(9) Earlham Archives, Bulla Family Papers, FMS 63, William Bulla file folder.

(10) Hulda Hoover McLean. A Family in History: Stories of the Hoover Family, Rancho del Oso, CA: self-published, 1971, 47.

(11) McLean, A Family in History.

(12) Bulla Family Papers, FMS 63.

(13) While the court records call him Shelton, newspaper articles have called him Sheldon and Stellow.

(14) Bulla Family Papers, FMS 63.

(15) Daniel Bulla, “The History of an Old Pioneer.” Bulla Family Papers, FMS 63, William Bulla file folder.

(16) Parke (1777–1835) started his law career in Indiana as a territorial lawyer in Vincennes from 1801–1804. He went on to become the territorial government attorney general (1804-1808), while also serving as a territorial legislator in 1805 and in the territorial House of Representatives from 1805-1808. He was an Indiana Territory judge (1808-1816). He was appointed to the United States District Court of the district of Indiana in 1817. He served at this post until his death in 1835. Judges of the United States, 2nd edition. (Published under the Auspices of the Bicentennial Committee of the Judicial Conference of the United States. Washington, D.C.: U.S. Government Printing Office, 1983, 381.)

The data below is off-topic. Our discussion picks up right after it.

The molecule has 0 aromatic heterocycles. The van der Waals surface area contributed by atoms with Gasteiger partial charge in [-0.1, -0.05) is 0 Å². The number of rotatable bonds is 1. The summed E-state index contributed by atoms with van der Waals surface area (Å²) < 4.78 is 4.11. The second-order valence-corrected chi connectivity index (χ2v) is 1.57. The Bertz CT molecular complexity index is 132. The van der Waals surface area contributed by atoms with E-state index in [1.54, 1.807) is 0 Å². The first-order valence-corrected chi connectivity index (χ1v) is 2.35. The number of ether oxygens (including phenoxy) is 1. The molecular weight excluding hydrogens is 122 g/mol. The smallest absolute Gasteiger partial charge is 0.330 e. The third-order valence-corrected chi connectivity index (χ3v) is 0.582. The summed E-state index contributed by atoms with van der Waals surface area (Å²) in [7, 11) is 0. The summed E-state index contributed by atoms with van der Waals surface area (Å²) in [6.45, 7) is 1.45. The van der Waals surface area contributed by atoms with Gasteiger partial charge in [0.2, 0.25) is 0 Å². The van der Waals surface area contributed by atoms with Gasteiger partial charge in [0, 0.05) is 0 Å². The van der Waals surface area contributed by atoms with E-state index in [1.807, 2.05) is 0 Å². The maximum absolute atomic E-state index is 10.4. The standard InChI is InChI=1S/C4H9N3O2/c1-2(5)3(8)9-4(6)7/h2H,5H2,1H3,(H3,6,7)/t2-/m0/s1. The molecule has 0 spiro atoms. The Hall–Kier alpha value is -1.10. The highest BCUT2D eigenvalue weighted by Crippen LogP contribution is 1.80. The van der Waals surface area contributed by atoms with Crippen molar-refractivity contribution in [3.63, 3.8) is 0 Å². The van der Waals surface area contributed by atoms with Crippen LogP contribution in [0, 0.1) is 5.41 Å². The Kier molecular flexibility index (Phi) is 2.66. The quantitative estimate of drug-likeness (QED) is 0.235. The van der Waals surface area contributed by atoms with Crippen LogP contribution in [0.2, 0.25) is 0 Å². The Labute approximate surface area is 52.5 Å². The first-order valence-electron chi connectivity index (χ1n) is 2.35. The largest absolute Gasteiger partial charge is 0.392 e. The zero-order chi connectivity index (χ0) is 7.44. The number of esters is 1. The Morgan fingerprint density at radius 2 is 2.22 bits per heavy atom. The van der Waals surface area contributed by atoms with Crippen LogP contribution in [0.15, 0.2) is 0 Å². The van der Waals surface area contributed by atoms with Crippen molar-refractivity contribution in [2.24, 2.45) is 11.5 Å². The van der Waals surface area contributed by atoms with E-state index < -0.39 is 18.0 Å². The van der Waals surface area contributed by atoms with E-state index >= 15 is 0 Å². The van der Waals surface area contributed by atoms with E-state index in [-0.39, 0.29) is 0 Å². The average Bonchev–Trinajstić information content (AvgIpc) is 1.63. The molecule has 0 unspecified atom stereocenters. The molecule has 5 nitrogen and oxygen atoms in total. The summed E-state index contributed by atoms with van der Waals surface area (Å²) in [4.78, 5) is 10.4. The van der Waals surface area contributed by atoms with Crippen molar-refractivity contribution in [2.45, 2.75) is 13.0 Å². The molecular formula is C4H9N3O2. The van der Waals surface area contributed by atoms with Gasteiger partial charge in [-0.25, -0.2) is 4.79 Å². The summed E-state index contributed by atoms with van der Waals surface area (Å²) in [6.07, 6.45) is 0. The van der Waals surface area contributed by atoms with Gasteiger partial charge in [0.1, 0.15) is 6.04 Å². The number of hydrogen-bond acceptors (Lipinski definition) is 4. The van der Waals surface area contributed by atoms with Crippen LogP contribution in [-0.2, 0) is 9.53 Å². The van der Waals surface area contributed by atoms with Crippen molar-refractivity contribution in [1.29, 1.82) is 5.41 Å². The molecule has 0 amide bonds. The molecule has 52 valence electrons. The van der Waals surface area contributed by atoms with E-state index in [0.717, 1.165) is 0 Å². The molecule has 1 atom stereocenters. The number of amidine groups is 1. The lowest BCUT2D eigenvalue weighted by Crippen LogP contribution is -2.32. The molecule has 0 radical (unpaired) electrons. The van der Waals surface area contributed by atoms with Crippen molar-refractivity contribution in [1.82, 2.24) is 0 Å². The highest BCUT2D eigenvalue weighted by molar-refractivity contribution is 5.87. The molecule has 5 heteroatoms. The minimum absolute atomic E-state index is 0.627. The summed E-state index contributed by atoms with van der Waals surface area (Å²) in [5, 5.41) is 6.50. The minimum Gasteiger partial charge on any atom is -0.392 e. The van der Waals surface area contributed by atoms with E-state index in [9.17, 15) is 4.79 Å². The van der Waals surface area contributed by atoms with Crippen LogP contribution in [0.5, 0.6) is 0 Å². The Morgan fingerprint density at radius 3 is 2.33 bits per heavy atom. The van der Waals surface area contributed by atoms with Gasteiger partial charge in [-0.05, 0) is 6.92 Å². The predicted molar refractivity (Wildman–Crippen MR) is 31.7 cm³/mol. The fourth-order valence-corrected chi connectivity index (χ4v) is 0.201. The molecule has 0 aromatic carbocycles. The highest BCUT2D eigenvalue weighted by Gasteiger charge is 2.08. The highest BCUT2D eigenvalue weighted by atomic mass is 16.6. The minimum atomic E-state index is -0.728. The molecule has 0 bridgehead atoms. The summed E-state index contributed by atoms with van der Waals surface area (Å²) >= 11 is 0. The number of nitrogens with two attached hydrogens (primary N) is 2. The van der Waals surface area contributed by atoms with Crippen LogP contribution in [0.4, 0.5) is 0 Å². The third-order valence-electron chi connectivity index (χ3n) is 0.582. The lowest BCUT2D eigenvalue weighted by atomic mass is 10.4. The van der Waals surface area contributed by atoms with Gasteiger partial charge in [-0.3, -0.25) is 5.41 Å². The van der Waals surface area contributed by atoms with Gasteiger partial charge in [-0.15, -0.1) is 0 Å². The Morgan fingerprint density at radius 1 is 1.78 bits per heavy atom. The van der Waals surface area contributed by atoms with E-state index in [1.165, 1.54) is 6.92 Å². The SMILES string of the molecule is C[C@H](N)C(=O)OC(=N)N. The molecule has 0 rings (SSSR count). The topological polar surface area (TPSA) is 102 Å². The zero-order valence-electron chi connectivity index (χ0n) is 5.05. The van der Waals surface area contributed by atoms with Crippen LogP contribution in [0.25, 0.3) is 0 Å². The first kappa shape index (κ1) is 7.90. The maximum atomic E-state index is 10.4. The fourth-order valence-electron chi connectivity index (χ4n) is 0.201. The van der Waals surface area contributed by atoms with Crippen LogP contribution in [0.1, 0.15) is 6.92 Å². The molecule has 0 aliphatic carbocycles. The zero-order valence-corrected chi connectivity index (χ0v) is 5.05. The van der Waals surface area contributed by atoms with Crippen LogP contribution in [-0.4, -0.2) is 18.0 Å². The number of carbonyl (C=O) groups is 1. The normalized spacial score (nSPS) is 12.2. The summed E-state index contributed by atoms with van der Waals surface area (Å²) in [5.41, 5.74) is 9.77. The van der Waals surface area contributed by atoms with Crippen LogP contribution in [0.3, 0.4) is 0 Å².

(17) Minute Book, Mixed Cases, 1821–1839 vol. 2, no page numbers, November 12, 1825.

(18) Bulla, “History of an Old Pioneer.” Arnold L. Dean, First Land Entry Book of Wayne County, Indiana, Richmond, Indiana: self-published, 1994; Jackson, Census Index; and “Land Purchase Receipt,” Bulla Family Papers, FMS 63, Business Papers, 1810-1872.